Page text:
UPDATE 3:53 p.m.
British Columbia's transport minister says investigators looking into a bus crash that claimed four lives on the Okanagan Connector road on Christmas Eve are also considering another crash involving the same operator days earlier.
Minister Rob Fleming says maintenance contractors were plowing and salting the road, also known as Highway 97C, on the day of the deadly crash that also injured dozens.
Fleming says seven pieces of heavy equipment were working on the road and there was "low precipitation" that day.
His remarks at a news conference come amid questions about the state of the road between Merritt and Kelowna ahead of the Ebus crash, that the RCMP says was "very poor with ice and snow on the road."
Kelowna resident Gord Vizzutti says he travelled the route with the same bus operator on Dec. 20 and described harrowing and icy conditions that also resulted in a less serious crash.
Fleming says investigators are looking at both incidents, but don't have answers about the cause of the Christmas Eve crash yet.
“There’s a lot of questions … We must let the investigators do their work,” he said.
Fleming said Tuesday that “road maintenance crews were on site” plowing and salting the road and “working round the clock” and they were regularly reporting conditions to the ministry on Christmas Eve.
He said the road was being treated within the contractual specifications set by the ministry.
“There were warnings about winter driving conditions,” on the connector, Fleming said, and as a result there was a “much lower volume” of traffic on the road than usual.
He said he was not saying the bus should not have been on the road, but “the advisories we gave were to think about travel and whether it was necessary or not.”
Truck driver Kalwinder Singh says he knows the road well, and regards it as the worst in North America.
Singh was supposed to meet up with his cousin, Karanjot Singh Sodhi, for a family celebration to ring in the new year.
Instead, Singh said he will be picking up the remains of his relative who died in the Ebus crash east of Merritt near the Loon Lake exit. Officials have not released the names of those who died.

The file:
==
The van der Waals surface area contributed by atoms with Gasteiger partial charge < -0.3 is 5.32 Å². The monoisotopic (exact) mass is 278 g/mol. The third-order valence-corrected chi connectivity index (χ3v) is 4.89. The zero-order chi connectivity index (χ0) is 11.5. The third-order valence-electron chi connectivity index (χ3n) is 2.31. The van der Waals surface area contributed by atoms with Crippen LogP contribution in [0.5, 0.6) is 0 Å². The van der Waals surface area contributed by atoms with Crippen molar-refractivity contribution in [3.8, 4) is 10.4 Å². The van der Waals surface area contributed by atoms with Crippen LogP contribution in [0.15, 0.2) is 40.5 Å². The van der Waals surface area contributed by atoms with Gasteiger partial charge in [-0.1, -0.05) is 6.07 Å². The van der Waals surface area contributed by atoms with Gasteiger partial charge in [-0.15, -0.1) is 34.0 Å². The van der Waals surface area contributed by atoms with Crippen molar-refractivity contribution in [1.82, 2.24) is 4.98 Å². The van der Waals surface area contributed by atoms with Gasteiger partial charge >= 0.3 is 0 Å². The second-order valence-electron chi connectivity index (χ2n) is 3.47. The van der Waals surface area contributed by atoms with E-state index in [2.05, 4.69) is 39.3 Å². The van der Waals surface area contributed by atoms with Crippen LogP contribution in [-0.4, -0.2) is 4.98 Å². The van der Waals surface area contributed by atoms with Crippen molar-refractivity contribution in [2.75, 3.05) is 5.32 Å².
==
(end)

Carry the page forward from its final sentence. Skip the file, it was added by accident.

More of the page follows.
Forty-one-year-old Sodhi, who was a new arrival to Canada and was from Punjab, India, leaves behind a wife and two children, a six-year-old son and two-year-old daughter, in his home city of Amritsar.
"It's very very, very horrible," Singh said in an interview. "It's really horrible."
The cousins were on an hour-long video call that Singh believes ended about 30 minutes before the crash. They laughed and joked, discussing Sodhi's upcoming visit to Surrey, and the party they were to have.
Around 10 p.m., when Sodhi didn't reach Surrey, Singh said his wife began to worry. Sodhi wasn't answering his phone either.
Singh began calling the police.
About an hour later the family got word of a bus crash on the route their cousin was travelling and that some people had died.
Singh said that's when he began calling hospitals in the area to check if his cousin was among the dead.
On Christmas Day, he said the police called him to say his cousin was one of the victims.
"(Sodhi’s) wife is in a very bad shape after hearing the news. His mother too."
Singh, a long-haul truck driver, said the stretch near the site of the crash along the Okanagan Connector, also known as Highway 97C, is treacherous.
"The B.C. government don't clean the roads," he said. "It's so slippery. If you go to Hope to Kamloops and Kamloops to Golden B.C., to Highway 1 to Calgary — the worst highways I've ever seen in the U.S. or Canada."
The stretch between Kamloops and Golden, B.C., which is about 300 kilometres long usually takes six hours in the summer while it takes about twice that in winter, Singh said.
"I saw so many accidents in just the last two weeks."
Vizzutti and his wife, Patricia Rockwell, were on the Okanagan Connector in an Ebus after leaving Kelowna around 7 a.m. Dec. 20. The Kelowna man described a harrowing trip where near-whiteout conditions blanketed the steep and icy highway.
"Within minutes we felt the bus slip, slide a bit and my wife commented that we almost hit a guardrail," he said.
His wife texted their son in Vancouver saying she was not comfortable in the bus. About 45 minutes later he said the driver nearly rear-ended a pickup and swerved sharply, missing it by centimetres.
"There was an audible gasp from those in the bus. The driver turned around and he said, 'is everyone OK?' And my wife Patricia responded, 'well, we'd be better if you could just slow down a little bit.'"